Effects of Hydromorphone on pregnancy and breastfeeding

Pregnancy and breastfeeding is a completely different phase wherein a woman not only takes good care of her, but also cares for her baby. During this phase, apart from healthy and nutritional diet, she should take care of medications that she is using and how the drugs going to affect her baby.

In this article we will discuss about the effects of hydromorphone on pregnancy and breastfeeding.

Hydromorphone and pregnancy

Hydromorphone intersect the placenta causing fetal exposure. If you are pregnant and using Hydromorphone, you should tell your doctor to know how this drug is going to affect your pregnancy. Hydromorphone should be used during pregnancy only if the possible benefits are higher than the risks. If you are using Hydromorphone regularly during your pregnancy, there are chances that your baby may experience harmful withdrawal symptoms post birth.

The expecting mothers who take Hydromorphone regularly before their delivery can become dependent on the drug and the withdrawal signs may include

  • Tremors
  • Hyperactive reflexes
  • Excessive crying
  • Sneezing
  • Yawning
  • Fever
  • Vomiting
  • Irritability
  • Increased stools

There are still no best methods discovered to manage withdrawal. To support treatment supportive care is given along with certain medications.

Hydromorphone and breastfeeding

Low levels of Hydromorphone are found in breast milk, which can lead to respiratory problems in new born babies. Hydromorphone should not be taken while breastfeeding as it is secreted in breast milk and can harm the baby. There is limited data available indicating that low doses of Hydromorphone are secreted in breast milk. Mothers using narcotic drugs during breastfeeding often results in infant death, drowsiness and depression of central nervous system. New born are sensitive to even low doses of narcotic drugs.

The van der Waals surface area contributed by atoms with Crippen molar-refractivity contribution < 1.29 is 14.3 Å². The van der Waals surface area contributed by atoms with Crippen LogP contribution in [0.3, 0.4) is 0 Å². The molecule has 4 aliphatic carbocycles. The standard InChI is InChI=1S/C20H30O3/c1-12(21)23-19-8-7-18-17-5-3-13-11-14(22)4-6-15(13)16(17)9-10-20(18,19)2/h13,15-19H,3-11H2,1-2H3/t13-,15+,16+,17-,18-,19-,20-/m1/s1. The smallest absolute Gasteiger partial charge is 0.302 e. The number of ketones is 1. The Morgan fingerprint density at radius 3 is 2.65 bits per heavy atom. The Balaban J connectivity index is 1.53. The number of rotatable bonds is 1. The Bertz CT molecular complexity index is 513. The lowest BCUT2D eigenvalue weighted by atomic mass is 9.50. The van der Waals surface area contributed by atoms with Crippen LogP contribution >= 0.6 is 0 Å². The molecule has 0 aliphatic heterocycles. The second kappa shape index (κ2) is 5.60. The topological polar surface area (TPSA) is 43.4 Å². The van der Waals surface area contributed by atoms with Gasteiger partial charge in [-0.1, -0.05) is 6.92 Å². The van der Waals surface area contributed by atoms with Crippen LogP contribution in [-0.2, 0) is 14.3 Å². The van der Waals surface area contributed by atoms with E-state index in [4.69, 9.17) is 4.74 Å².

While breastfeeding it is better to manage pain using non narcotic medications and restrict the use of Hydromorphone for a couple of days to low doses and monitor the health of your baby closely.

If your baby shows some unusual signs like increased sleepiness, breathing problems, difficulty in breastfeeding or limpness, immediately contact your physician.

Sometimes nursing mothers have to undergo surgery after birth of their baby and they need narcotic analgesics during their surgery. They can arrange for nursing their new born prior to their surgery so that they can take some time to recover. They can consult their lactating consultant to help them suggest supplementary feedings or helping her arrange for a breast pump for temporary use. She can also opt to freeze supply of breast milk before undergoing a surgery.

Once the nursing mother recovers from surgery she can take care of her baby and be alert. She can also consult her doctor to prescribe her low doses of pain medications.

It is always better to be safe and not use narcotic medications during breastfeeding or pregnancy. You can also look for other alternative non narcotic drugs to treat pain. If you want to use narcotic drugs safely, consult your doctor for the right dosage. It will help you avoid complications that can be harmful for you and your baby.

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